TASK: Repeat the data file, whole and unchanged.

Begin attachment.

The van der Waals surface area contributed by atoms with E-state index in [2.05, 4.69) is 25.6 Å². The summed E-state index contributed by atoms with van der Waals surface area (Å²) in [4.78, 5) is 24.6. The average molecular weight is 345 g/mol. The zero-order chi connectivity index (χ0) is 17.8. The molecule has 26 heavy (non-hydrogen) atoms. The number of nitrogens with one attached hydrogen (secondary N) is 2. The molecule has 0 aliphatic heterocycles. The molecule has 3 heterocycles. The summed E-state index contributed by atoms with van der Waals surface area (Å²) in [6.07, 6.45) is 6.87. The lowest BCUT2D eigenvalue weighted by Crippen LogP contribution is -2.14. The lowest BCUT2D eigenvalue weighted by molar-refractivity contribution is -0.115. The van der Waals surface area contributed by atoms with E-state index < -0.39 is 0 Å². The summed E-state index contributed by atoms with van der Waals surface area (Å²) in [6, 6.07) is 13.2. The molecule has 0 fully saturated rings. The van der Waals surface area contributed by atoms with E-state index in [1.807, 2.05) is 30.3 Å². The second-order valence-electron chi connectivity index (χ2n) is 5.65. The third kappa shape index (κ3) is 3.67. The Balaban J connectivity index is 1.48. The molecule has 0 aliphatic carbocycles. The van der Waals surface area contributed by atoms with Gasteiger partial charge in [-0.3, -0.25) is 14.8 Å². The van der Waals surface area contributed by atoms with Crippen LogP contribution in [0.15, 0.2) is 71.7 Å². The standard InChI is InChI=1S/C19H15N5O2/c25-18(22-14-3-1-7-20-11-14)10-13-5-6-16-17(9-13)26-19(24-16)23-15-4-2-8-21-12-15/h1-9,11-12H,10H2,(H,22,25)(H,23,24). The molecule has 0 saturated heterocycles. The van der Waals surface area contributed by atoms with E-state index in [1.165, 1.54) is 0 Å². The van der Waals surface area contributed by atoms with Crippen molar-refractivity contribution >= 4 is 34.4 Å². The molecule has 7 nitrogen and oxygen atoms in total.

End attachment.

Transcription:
The van der Waals surface area contributed by atoms with E-state index in [2.05, 4.69) is 25.6 Å². The summed E-state index contributed by atoms with van der Waals surface area (Å²) in [4.78, 5) is 24.6. The average molecular weight is 345 g/mol. The zero-order chi connectivity index (χ0) is 17.8. The molecule has 26 heavy (non-hydrogen) atoms. The number of nitrogens with one attached hydrogen (secondary N) is 2. The molecule has 0 aliphatic heterocycles. The molecule has 3 heterocycles. The summed E-state index contributed by atoms with van der Waals surface area (Å²) in [6.07, 6.45) is 6.87. The lowest BCUT2D eigenvalue weighted by Crippen LogP contribution is -2.14. The lowest BCUT2D eigenvalue weighted by molar-refractivity contribution is -0.115. The van der Waals surface area contributed by atoms with E-state index < -0.39 is 0 Å². The summed E-state index contributed by atoms with van der Waals surface area (Å²) in [6, 6.07) is 13.2. The molecule has 0 fully saturated rings. The van der Waals surface area contributed by atoms with E-state index in [1.807, 2.05) is 30.3 Å². The second-order valence-electron chi connectivity index (χ2n) is 5.65. The third kappa shape index (κ3) is 3.67. The Balaban J connectivity index is 1.48. The molecule has 0 aliphatic carbocycles. The van der Waals surface area contributed by atoms with Gasteiger partial charge in [-0.3, -0.25) is 14.8 Å². The van der Waals surface area contributed by atoms with Crippen LogP contribution in [0.15, 0.2) is 71.7 Å². The standard InChI is InChI=1S/C19H15N5O2/c25-18(22-14-3-1-7-20-11-14)10-13-5-6-16-17(9-13)26-19(24-16)23-15-4-2-8-21-12-15/h1-9,11-12H,10H2,(H,22,25)(H,23,24). The molecule has 0 saturated heterocycles. The van der Waals surface area contributed by atoms with E-state index in [1.165, 1.54) is 0 Å². The van der Waals surface area contributed by atoms with Crippen molar-refractivity contribution >= 4 is 34.4 Å². The molecule has 7 nitrogen and oxygen atoms in total.